I’m writing a series of blog posts exploring the books “How to be Free” and “The Idle Parent” written by Tom Hodgkinson. I enjoyed a lot of the ideas expressed in these books, and think that exploring them further will help me to explore the principles behind my own way of living and parenting.
Chapter 20 – The anti-nuclear family – LEAVE THE KIDS ALONE
We have this dream that families are these nurturing glowing cosy cuddles, your place of sanctuary against the world. In reality, too often the family is just a small group of people who happen to live in the same house, and are often isolated and hostile to one another.
Could it be that where in times gone by, work was done co-operatively – making, mending, growing, cleaning, cooking – where now it is done by nobody, or by just one resentful person. Families used to work together, now they are uncreative, and home is about crashing out, chilling out, zoning out, anything but engaging with one another or the world.
We produce these wonderful children to make our family, and then farm them out for others to look after, while we work to pay the person to look after them, and buy them things that they don’t need. Instead, get the children engaged in “work”. Get them gardening, making things, decorating things – it doesn’t need to be perfect, just creative.
Tom also strongly suggests avoiding family days out – costly and full of strife. Better to spend some one-to-one time with your children, getting to know them, giving them full attention. Or make the family bigger – not by having more children yourself – by inviting others to spend time with you. More adults and children spending time together means that the children take off and entertain one another, and the adults get some quality time too.
DH Lawrence has the best advice of all for child-rearing, “Leave them alone”. This makes looking after the children much less like work, and you are more likely to enjoy the time you spend with them, than if you are constantly trying to entertain them. We over-schedule our children, and make them dependent and expensive. Surely we would do better to just let them play and create.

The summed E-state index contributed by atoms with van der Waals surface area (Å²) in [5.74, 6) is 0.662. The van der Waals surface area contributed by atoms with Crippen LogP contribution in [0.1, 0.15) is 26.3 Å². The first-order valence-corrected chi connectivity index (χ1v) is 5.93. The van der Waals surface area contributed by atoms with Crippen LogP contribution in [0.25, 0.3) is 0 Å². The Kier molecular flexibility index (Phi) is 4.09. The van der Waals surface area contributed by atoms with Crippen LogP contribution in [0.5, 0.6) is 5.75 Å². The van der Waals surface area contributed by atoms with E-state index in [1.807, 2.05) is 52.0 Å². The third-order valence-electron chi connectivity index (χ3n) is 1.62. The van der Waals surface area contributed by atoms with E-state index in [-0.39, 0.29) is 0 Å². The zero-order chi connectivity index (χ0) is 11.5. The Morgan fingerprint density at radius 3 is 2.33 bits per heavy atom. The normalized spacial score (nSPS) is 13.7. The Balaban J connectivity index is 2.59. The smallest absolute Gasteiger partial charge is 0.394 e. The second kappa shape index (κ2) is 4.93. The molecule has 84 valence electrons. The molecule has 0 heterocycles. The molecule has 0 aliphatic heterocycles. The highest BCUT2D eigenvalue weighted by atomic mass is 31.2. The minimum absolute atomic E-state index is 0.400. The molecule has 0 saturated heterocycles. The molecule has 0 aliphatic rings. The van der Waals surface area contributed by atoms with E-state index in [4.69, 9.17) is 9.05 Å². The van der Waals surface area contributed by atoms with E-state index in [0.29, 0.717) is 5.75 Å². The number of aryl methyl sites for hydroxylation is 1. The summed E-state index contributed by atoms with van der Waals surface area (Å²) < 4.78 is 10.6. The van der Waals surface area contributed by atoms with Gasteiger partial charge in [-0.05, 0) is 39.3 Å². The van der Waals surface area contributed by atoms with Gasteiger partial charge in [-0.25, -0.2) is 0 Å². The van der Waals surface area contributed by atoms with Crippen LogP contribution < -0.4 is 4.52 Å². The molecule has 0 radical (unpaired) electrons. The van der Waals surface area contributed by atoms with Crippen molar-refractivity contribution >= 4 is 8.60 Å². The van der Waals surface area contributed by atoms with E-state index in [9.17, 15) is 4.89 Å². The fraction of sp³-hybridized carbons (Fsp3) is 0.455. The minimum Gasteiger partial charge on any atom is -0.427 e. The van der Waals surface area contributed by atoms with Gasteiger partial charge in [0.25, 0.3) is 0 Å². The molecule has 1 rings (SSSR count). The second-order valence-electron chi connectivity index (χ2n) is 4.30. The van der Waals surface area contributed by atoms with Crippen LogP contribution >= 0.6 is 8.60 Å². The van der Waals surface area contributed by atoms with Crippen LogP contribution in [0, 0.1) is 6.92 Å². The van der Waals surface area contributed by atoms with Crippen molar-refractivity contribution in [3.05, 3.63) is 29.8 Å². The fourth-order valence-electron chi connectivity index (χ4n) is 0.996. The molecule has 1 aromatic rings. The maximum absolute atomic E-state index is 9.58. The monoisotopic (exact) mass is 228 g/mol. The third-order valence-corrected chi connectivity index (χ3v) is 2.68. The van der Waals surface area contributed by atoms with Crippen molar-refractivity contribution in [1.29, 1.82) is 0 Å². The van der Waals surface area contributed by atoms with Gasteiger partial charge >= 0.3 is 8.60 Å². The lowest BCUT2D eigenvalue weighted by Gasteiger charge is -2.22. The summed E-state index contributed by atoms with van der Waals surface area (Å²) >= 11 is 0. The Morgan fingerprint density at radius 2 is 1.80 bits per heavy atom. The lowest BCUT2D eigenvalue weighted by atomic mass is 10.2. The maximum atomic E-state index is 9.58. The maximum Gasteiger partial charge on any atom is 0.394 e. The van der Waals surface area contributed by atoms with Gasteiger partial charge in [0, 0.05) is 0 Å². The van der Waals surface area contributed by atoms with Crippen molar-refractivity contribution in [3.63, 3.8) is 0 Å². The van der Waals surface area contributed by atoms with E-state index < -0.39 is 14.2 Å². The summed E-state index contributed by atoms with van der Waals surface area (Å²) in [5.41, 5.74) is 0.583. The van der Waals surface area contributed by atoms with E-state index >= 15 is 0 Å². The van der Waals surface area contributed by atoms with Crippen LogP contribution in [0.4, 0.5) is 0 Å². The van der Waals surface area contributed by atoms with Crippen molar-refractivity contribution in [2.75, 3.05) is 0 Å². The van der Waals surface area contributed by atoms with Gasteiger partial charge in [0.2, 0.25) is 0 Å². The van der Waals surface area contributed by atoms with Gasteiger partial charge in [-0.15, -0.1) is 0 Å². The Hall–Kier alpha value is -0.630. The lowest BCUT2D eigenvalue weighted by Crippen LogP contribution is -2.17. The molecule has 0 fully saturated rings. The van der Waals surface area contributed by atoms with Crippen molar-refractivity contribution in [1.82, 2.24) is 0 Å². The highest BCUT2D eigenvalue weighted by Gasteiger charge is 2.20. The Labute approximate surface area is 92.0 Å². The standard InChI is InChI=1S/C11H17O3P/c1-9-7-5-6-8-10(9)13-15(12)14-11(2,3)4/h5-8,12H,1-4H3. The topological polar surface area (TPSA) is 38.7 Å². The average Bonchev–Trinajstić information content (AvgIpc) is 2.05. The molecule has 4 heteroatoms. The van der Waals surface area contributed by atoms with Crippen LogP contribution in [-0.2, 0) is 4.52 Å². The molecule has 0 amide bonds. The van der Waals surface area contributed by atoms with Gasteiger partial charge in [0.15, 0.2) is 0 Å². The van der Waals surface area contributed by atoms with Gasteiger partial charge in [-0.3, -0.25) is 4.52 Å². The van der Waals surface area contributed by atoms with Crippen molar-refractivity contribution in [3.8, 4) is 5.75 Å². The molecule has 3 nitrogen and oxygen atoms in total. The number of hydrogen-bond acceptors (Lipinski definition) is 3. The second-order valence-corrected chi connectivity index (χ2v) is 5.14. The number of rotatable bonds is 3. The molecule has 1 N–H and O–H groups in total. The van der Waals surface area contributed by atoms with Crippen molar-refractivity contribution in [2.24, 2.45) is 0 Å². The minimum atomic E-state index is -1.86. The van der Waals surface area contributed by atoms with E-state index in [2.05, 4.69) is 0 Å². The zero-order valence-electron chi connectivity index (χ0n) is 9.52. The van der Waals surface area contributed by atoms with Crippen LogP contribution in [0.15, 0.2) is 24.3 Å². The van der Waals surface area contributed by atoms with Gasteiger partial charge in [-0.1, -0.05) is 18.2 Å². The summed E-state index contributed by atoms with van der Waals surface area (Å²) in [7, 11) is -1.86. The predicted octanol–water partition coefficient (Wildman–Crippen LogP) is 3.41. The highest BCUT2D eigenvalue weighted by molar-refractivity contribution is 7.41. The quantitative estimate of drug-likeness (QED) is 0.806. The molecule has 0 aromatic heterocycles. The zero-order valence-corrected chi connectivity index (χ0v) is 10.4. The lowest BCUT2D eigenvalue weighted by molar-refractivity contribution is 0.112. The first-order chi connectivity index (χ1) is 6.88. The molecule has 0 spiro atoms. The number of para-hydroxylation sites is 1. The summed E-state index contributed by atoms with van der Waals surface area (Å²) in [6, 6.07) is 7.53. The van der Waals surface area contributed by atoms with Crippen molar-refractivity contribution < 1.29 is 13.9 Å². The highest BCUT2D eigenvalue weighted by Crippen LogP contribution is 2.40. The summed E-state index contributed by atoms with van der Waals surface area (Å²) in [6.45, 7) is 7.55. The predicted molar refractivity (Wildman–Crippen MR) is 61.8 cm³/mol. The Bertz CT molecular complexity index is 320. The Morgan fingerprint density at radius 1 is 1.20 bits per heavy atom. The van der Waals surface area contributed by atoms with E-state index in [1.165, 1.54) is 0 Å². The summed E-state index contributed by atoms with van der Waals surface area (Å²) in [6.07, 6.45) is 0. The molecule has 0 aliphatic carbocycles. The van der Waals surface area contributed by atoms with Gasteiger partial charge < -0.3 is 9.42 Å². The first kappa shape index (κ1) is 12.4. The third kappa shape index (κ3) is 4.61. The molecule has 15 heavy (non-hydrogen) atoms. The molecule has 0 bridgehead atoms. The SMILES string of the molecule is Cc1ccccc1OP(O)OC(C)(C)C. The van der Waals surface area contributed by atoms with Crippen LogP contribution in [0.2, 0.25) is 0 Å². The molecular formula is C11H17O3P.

Just let the children be. It’s a fine idea, and I am a huge advocate of unstructured play and creativity, but sometimes you need to be a little more present than that, to stop them from accidentally killing one another (C likes to put the beanbag on top of Bug and sit on it. She doesn’t like it so much and screams. I don’t like the screaming, but at least when she’s screaming I know that she can breathe. I usually step in and make him get off.). I also think that they need some structure and support to give them ideas for their creativity. With no structure at all they start to roam, and usually head for some sort of trouble, but a simple “invitation to play” where some interesting resource is set out, or you sit down and make something with them, gives them lots of ideas. Then, when they are engaged in their new ideas and play, you can slope off and get on with something else. I’m also all for getting the children involved with the housework – mine are certainly involved with cooking, which they both love, and C adores hoovering.
As for the nuclear family being a bunch of people living in the same house who don’t like one another very much, and family days out being a no-no. Not here. We live in the cuddly dream. The children are still of an age where nothing beats a day out with mummy and daddy, and as luck would have it, Daddy and Mummy have similar interests and thoroughly enjoy a day in one another’s company too.